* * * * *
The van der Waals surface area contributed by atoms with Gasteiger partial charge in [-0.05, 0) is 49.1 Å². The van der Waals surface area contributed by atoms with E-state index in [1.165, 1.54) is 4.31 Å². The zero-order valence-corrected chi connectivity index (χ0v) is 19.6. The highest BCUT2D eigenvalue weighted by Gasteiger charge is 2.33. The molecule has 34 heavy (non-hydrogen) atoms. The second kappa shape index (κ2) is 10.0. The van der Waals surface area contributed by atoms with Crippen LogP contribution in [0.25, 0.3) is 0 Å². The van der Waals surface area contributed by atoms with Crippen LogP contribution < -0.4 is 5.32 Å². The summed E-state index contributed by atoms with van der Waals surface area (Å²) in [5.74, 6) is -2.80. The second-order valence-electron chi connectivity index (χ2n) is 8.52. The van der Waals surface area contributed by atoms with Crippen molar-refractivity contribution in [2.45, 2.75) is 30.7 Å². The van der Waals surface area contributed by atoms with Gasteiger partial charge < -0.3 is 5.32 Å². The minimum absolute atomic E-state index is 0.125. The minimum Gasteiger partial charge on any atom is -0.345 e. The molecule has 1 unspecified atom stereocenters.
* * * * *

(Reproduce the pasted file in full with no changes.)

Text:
The van der Waals surface area contributed by atoms with Gasteiger partial charge in [-0.05, 0) is 49.1 Å². The van der Waals surface area contributed by atoms with E-state index in [1.165, 1.54) is 4.31 Å². The zero-order valence-corrected chi connectivity index (χ0v) is 19.6. The highest BCUT2D eigenvalue weighted by Gasteiger charge is 2.33. The molecule has 34 heavy (non-hydrogen) atoms. The second kappa shape index (κ2) is 10.0. The van der Waals surface area contributed by atoms with Crippen LogP contribution in [0.25, 0.3) is 0 Å². The van der Waals surface area contributed by atoms with Crippen LogP contribution < -0.4 is 5.32 Å². The summed E-state index contributed by atoms with van der Waals surface area (Å²) in [5.74, 6) is -2.80. The second-order valence-electron chi connectivity index (χ2n) is 8.52. The van der Waals surface area contributed by atoms with Crippen molar-refractivity contribution in [2.45, 2.75) is 30.7 Å². The van der Waals surface area contributed by atoms with Gasteiger partial charge < -0.3 is 5.32 Å². The minimum absolute atomic E-state index is 0.125. The minimum Gasteiger partial charge on any atom is -0.345 e. The molecule has 1 unspecified atom stereocenters.